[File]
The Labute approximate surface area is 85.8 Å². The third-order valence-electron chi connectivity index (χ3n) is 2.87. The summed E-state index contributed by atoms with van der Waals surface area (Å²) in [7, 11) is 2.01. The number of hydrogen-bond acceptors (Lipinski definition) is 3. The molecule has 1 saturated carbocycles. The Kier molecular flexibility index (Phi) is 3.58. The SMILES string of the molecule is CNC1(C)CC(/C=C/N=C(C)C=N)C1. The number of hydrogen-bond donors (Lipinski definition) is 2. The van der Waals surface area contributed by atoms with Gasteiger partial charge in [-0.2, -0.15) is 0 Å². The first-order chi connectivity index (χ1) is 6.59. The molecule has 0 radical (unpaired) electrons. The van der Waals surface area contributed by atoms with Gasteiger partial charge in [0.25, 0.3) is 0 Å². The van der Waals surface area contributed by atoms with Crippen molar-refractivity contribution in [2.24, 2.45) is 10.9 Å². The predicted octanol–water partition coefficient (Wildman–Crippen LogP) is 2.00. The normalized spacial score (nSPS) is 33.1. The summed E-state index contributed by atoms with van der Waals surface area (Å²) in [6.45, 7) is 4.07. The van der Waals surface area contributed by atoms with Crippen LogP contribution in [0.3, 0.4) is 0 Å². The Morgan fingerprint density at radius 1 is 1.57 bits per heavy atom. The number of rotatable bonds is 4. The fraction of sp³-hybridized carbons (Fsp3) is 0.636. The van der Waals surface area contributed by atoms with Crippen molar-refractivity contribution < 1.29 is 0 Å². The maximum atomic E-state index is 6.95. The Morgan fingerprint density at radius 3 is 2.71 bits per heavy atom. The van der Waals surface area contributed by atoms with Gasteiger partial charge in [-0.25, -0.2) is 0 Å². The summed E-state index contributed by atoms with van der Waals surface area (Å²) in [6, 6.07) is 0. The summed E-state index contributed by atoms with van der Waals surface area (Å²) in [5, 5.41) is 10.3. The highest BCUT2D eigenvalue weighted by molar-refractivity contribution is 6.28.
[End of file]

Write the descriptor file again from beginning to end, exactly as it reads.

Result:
The Labute approximate surface area is 85.8 Å². The third-order valence-electron chi connectivity index (χ3n) is 2.87. The summed E-state index contributed by atoms with van der Waals surface area (Å²) in [7, 11) is 2.01. The number of hydrogen-bond acceptors (Lipinski definition) is 3. The molecule has 1 saturated carbocycles. The Kier molecular flexibility index (Phi) is 3.58. The SMILES string of the molecule is CNC1(C)CC(/C=C/N=C(C)C=N)C1. The number of hydrogen-bond donors (Lipinski definition) is 2. The van der Waals surface area contributed by atoms with Gasteiger partial charge in [-0.2, -0.15) is 0 Å². The first-order chi connectivity index (χ1) is 6.59. The molecule has 0 radical (unpaired) electrons. The van der Waals surface area contributed by atoms with Gasteiger partial charge in [0.25, 0.3) is 0 Å². The van der Waals surface area contributed by atoms with Crippen molar-refractivity contribution in [2.24, 2.45) is 10.9 Å². The predicted octanol–water partition coefficient (Wildman–Crippen LogP) is 2.00. The normalized spacial score (nSPS) is 33.1. The summed E-state index contributed by atoms with van der Waals surface area (Å²) in [6.45, 7) is 4.07. The van der Waals surface area contributed by atoms with Crippen LogP contribution in [0.3, 0.4) is 0 Å². The Morgan fingerprint density at radius 1 is 1.57 bits per heavy atom. The number of rotatable bonds is 4. The fraction of sp³-hybridized carbons (Fsp3) is 0.636. The van der Waals surface area contributed by atoms with Crippen molar-refractivity contribution < 1.29 is 0 Å². The maximum atomic E-state index is 6.95. The Morgan fingerprint density at radius 3 is 2.71 bits per heavy atom. The van der Waals surface area contributed by atoms with Gasteiger partial charge in [-0.25, -0.2) is 0 Å². The summed E-state index contributed by atoms with van der Waals surface area (Å²) in [6, 6.07) is 0. The summed E-state index contributed by atoms with van der Waals surface area (Å²) in [5, 5.41) is 10.3. The highest BCUT2D eigenvalue weighted by molar-refractivity contribution is 6.28.